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Pastor Jack Hayford is with the Lord

The Foursquare Church

Pastor Jack Hayford, former president of The Foursquare Church, went to be with the Lord on Jan. 8, 2023. The beloved leader leaves a legacy of international influence.

Pastor Jack Hayford, former president of The Foursquare Church, and founding pastor of The Church On The Way went to be with the Lord on Jan. 8, 2023. He was 88 years old. Considered one of the most influential Foursquare figures since Founder Aimee Semple McPherson, his influence extended nationwide and internationally through his writing, speaking, songwriting and broadcast ministries.

The longtime pastor of The Church On The Way (Van Nuys Foursquare Church) in Van Nuys, Calif., Pastor Jack spent 30 years of his career ministering at the Southern California congregation, originally named the First Foursquare Church of Van Nuys. During his time there, the church mushroomed from fewer than 20 people to more than 12,000 members. That growth marked it as a pioneer in the megachurch movement and, at the time, ranked it as the largest congregation in The Foursquare Church.

“Pastor Jack lived a life devoted to Jesus, one which he never wavered in or strayed from,” says Foursquare President Randy Remington. “Thousands of pastors found encouragement, inspiration and lifelong ministry principles through his pastor’s schools and conferences. His books, songs and teachings will continue to inspire and mentor generations to come.

“As a Foursquare pastor, it was always an honor to have his friendship and voice in my life,” continues Randy. “He spoke annually at the church I pastored in Beaverton, Ore.; those times with him will always be remembered and cherished. Foursquare has ‘retired his jersey,’ so to speak. There will never be another Pastor Jack Hayford.”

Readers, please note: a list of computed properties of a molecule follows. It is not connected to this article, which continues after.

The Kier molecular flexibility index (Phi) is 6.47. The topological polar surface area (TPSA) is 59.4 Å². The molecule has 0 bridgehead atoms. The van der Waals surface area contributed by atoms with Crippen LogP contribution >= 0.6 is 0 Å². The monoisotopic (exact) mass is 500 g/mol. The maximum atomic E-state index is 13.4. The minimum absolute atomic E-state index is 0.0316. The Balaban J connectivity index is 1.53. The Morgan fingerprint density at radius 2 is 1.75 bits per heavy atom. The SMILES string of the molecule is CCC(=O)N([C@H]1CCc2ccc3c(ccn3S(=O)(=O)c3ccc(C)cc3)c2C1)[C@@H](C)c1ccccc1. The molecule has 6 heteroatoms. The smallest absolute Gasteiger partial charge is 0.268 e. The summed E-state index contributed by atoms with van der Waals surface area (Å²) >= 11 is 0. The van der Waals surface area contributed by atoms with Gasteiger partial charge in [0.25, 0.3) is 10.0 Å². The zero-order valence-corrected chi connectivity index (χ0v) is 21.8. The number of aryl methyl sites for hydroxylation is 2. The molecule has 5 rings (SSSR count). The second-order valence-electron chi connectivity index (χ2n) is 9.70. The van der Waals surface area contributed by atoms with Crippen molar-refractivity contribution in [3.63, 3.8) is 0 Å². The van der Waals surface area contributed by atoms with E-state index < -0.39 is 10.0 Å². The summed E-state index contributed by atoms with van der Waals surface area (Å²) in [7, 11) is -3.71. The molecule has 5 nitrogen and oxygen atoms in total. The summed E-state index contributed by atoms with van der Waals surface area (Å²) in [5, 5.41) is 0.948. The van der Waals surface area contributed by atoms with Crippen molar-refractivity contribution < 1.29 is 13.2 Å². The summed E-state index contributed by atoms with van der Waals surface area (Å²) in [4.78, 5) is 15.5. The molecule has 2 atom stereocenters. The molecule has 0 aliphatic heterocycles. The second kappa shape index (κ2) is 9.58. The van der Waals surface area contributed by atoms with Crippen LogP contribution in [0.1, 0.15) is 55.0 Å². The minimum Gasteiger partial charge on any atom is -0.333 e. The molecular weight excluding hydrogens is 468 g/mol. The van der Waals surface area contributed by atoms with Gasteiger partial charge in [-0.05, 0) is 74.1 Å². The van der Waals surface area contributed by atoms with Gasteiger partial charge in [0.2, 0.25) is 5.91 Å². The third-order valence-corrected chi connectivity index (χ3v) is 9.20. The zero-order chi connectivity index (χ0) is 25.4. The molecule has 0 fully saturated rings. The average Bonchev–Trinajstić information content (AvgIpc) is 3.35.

Although he stepped down as senior pastor of The Church on the Way in 1999, Pastor Jack retained his membership there and received the title of pastor emeritus in 2015. He also remained active in ministry after stepping down from the pulpit. The renowned leader wrote more than 50 books during his career and led a team of scholars in producing the Spirit-Filled Life Bible (Thomas Nelson), to which he contributed extensive study notes. He also composed 500 hymns and choruses, including the internationally known and widely recorded “Majesty.”

Pastor Jack’s speaking and teaching ministry earned him a reputation as one of the nation’s most widely respected Pentecostal leaders. He was often referred to as a “pastor to pastors,” and was a respected bridge between many denominations. His broadcast ministry, which originated in 1977 with a program on the Trinity Broadcasting Network (TBN), is still viewed today by many online users.

For many years, Pastor Jack guided The King’s College and Seminary, which he founded in 1996 after speaking to 39,000 pastors at a Promise Keepers conference in Atlanta. As part of King’s, he started a School of Pastoral Nurture, meeting with several dozen pastors for intensive three-day mentoring and instructional sessions. The college later changed its name to The King’s University and moved its base of operations to the Dallas area. However, Pastor Jack remained active with the school as chancellor for many years before being named chancellor emeritus.